EU meets energy efficiency target six years early

Households have responded to increasing gas and electricity bills by consuming less energy. [Steven Depolo/Flickr]

Energy efficiency in the European Union is constantly improving. But this could be as much down to the economic downturn as its own efforts, a new study has found. EURACTIV’s partner Journal de l’Environnement reports.

A study carried out by the European Commission’s Joint Research Centre (JRC) found that the EU’s final energy consumption fell by 6.35% between 2000 and 2014.

On paper this may not look like much. But by cutting out 72 million tonnes of oil equivalent (mtoe), the EU has saved the equivalent of the annual energy consumption of Finland.

What is more, the Commission said, the EU-28 have already achieved the energy efficiency objective fixed for 2020 under the climate and energy package.

The three 20s

Adopted in 2008, this string of measures committed the 28 member states to cutting their greenhouse gas emissions by 20% between 1990 and 2020, to produce 20% of their energy from renewable sources and to improve their energy efficiency by 20%.

The Energy Efficiency Directive fixed the EU’s maximum energy consumption for 2020 at 1,086 mtoe. This objective (which is not legally binding) was achieved six years early.

But whether Europe really has improved or whether it has just benefitted from an unusual set of circumstances remains to be seen.

European industry, which accounted for 16% of the EU’s total energy consumption in 2014, performed well over the 15 years since 2000, cutting its energy consumption by 17.6%. The residential sector followed close behind with a reduction of 9.52%.

However, the performance of the transport (+2.2%) and services sectors (+16.5%) is less impressive.

Industry in crisis

Several factors can explain this tendency. Industry has not only responded to increasing energy costs but has also been suffering from the effects of the economic crisis since 2008. The consumption of the most energy intensive industries – steel, non-metallic minerals, petrochemicals – fell by 24%, 23% and 12% respectively over the last 15 years.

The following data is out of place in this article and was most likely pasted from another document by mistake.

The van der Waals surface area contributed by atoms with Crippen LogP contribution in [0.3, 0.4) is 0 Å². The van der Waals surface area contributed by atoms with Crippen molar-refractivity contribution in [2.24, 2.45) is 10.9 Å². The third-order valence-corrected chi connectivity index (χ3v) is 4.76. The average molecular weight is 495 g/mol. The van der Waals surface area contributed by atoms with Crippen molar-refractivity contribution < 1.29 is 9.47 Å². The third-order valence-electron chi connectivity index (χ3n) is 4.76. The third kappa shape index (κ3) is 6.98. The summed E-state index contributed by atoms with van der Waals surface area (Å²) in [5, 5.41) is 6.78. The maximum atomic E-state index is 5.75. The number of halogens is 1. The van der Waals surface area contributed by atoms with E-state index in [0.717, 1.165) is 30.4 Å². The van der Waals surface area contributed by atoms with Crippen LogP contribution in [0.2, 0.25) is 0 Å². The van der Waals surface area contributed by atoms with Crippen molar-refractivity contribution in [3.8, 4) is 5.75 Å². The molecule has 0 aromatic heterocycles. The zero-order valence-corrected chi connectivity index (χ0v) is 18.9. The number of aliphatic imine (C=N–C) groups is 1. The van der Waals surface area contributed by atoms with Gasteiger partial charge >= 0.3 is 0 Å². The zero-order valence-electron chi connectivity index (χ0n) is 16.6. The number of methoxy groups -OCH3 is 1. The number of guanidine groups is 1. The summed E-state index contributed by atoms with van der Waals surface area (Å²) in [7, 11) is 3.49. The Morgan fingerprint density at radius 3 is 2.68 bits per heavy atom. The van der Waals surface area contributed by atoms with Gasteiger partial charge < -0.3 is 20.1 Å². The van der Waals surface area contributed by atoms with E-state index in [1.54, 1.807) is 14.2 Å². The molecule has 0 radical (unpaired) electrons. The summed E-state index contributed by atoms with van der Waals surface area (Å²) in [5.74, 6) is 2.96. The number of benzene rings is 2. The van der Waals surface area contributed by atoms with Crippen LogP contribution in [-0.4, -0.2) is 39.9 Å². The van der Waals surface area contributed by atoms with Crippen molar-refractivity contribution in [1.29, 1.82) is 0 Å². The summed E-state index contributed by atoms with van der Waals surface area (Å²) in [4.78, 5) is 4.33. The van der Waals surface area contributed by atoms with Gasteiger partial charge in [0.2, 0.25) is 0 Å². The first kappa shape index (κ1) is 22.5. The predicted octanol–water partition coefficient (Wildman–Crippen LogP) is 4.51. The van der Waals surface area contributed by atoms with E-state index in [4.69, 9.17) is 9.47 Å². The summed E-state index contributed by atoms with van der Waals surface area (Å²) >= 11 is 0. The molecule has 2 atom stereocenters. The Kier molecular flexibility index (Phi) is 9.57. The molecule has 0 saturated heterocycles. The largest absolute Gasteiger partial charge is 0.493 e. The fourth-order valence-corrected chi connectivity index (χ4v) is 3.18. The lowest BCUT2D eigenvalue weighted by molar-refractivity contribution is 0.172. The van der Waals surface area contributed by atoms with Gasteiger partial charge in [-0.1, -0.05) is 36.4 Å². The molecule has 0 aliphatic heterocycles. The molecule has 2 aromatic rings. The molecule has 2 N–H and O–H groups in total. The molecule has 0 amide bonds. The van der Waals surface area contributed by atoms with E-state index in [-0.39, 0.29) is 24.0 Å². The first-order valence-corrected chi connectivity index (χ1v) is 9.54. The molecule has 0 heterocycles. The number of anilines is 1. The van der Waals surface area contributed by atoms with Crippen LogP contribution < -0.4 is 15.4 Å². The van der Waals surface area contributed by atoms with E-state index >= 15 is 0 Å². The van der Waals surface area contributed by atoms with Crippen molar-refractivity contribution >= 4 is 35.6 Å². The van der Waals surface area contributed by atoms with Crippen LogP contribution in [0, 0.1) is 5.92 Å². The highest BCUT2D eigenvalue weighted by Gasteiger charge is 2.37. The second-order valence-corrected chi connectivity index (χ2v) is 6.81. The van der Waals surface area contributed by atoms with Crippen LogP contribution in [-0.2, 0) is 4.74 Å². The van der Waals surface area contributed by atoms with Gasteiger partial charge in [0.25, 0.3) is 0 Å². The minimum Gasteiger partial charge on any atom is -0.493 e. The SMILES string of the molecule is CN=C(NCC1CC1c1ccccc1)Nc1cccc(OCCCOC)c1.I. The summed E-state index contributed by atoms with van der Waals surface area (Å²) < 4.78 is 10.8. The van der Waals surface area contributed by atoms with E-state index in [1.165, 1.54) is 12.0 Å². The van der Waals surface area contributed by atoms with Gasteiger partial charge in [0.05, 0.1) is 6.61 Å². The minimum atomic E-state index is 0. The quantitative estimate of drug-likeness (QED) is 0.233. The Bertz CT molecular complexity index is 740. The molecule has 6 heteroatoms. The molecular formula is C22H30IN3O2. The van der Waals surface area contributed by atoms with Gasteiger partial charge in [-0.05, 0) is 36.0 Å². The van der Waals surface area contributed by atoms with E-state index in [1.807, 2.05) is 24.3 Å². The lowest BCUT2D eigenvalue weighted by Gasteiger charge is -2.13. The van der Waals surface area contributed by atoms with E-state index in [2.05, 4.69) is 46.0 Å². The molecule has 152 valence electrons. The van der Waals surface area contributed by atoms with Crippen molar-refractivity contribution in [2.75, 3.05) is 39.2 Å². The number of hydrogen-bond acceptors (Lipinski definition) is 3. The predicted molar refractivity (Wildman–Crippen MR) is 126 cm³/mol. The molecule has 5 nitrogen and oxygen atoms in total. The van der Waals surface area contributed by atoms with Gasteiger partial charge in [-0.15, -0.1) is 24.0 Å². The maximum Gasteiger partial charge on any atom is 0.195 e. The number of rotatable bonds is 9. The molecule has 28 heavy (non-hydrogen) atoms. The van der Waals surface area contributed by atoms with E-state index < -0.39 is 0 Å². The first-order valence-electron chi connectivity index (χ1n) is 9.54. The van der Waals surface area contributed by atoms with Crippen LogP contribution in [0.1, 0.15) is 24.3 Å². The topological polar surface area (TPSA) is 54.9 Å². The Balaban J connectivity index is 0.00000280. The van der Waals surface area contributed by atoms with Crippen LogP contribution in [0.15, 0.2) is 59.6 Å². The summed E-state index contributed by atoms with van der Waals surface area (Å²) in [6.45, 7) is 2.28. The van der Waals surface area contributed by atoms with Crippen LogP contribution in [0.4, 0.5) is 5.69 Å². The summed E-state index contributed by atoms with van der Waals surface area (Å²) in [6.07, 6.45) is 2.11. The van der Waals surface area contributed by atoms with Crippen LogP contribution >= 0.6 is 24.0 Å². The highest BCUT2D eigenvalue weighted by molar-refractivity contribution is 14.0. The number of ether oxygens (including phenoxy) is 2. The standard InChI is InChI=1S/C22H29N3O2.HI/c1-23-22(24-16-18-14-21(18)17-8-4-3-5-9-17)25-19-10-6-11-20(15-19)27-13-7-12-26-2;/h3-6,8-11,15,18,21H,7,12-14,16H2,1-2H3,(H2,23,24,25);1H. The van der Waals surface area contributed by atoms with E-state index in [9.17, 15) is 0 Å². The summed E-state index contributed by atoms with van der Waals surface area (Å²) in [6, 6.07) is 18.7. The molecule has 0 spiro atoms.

The biggest improvement in energy performance was made by the textiles industry, which cut its consumption by 60%.

But all these improvements can essentially be put down to reduced economic activity.  Over the 15 year period, European industrial demand for electricity fell by just 6%, while energy efficiency made absolutely no progress. Just as much power was needed to produce a tonne on steel, cement or paper in 2014 as it was at the turn of the century.

Eliminating waste

The residential sector is one area that really has performed strongly. Housing consumes almost a quarter of all energy in the EU. In 15 years it cut its energy demand by 10%, and not thanks to a crisis.

Households responded to severe price hikes for gas and electricity (up by 30 to 35% between 2007 and 2015). Keeping a close eye on the thermostat is one way in which consumers have kept their energy bills down, but another is by buying more efficient appliances.

In 2004, just 2% of all electrical appliances sold in the EU had an energy rating of A, compared to 56% in 2014. Products rated B and C have not been brought to the European market since 2012 and 2008 respectively.

With the ban on vacuum cleaners of more than 1.6 kilowatts implemented two years ago and the broadening and strengthening of the standards imposed by the Energy Labelling Directive, the JRC believes this trend will continue.

Services: a sector on the rise

Energy consumption in the services sector rose by 16% between 2000 and 2014. It now accounts for 16% of the EU’s total energy consumption, against 13% in 2000.

Between 2000 and 2010, the increase was as steep as 30%. But the financial crisis and the ensuing stagnation brought the sector’s energy consumption back down by 10% compared to the peak recorded in 2010.

Transport making progress

Transport accounts for one third of all energy consumed in the EU. Like the services sector, demand for oil products from the transport sector rose by a sharp 11% from 2000 to 2007.  But this rise had been cancelled out by 2013, thanks to the crisis, and with 352 mtoe in 2014, the amount of energy consumed by the sector only rose by 2.2% from 2000.

Evidently energy efficiency in transport is making great strides: despite a 25% increase in the number of vehicles on the road, the amount of energy consumed by road transport (82% of the sector’s total consumption) rose by just 2%. And other, cleaner modes of transport like rail and water have slashed their consumption by 24% and 29% respectively.

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